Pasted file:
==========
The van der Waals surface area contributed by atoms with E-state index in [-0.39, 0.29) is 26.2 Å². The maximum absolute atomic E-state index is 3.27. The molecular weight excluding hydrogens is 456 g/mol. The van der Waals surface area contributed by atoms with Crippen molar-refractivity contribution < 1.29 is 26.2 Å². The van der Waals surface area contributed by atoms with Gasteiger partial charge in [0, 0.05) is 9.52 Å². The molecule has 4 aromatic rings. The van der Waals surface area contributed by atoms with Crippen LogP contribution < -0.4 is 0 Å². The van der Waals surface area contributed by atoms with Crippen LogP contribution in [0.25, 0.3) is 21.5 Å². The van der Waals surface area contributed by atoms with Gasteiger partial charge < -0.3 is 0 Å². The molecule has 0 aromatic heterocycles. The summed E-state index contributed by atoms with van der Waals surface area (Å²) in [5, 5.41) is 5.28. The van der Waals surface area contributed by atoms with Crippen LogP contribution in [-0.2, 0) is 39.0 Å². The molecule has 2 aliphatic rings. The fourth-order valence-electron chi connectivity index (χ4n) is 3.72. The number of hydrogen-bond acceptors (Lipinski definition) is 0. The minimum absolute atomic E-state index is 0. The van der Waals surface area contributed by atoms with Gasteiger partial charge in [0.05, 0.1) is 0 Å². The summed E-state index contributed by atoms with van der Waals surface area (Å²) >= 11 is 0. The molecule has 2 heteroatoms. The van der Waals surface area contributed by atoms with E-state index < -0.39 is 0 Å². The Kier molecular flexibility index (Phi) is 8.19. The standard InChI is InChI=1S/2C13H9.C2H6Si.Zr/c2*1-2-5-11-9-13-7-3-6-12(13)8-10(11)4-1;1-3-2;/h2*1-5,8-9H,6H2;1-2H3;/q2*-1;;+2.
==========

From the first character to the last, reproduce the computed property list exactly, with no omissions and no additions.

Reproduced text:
The van der Waals surface area contributed by atoms with E-state index in [-0.39, 0.29) is 26.2 Å². The maximum absolute atomic E-state index is 3.27. The molecular weight excluding hydrogens is 456 g/mol. The van der Waals surface area contributed by atoms with Crippen molar-refractivity contribution < 1.29 is 26.2 Å². The van der Waals surface area contributed by atoms with Gasteiger partial charge in [0, 0.05) is 9.52 Å². The molecule has 4 aromatic rings. The van der Waals surface area contributed by atoms with Crippen LogP contribution < -0.4 is 0 Å². The van der Waals surface area contributed by atoms with Crippen LogP contribution in [0.25, 0.3) is 21.5 Å². The van der Waals surface area contributed by atoms with Gasteiger partial charge < -0.3 is 0 Å². The molecule has 0 aromatic heterocycles. The summed E-state index contributed by atoms with van der Waals surface area (Å²) in [5, 5.41) is 5.28. The van der Waals surface area contributed by atoms with Crippen LogP contribution in [-0.2, 0) is 39.0 Å². The molecule has 2 aliphatic rings. The fourth-order valence-electron chi connectivity index (χ4n) is 3.72. The number of hydrogen-bond acceptors (Lipinski definition) is 0. The minimum absolute atomic E-state index is 0. The van der Waals surface area contributed by atoms with Gasteiger partial charge in [0.05, 0.1) is 0 Å². The summed E-state index contributed by atoms with van der Waals surface area (Å²) >= 11 is 0. The molecule has 2 heteroatoms. The van der Waals surface area contributed by atoms with E-state index < -0.39 is 0 Å². The Kier molecular flexibility index (Phi) is 8.19. The standard InChI is InChI=1S/2C13H9.C2H6Si.Zr/c2*1-2-5-11-9-13-7-3-6-12(13)8-10(11)4-1;1-3-2;/h2*1-5,8-9H,6H2;1-2H3;/q2*-1;;+2.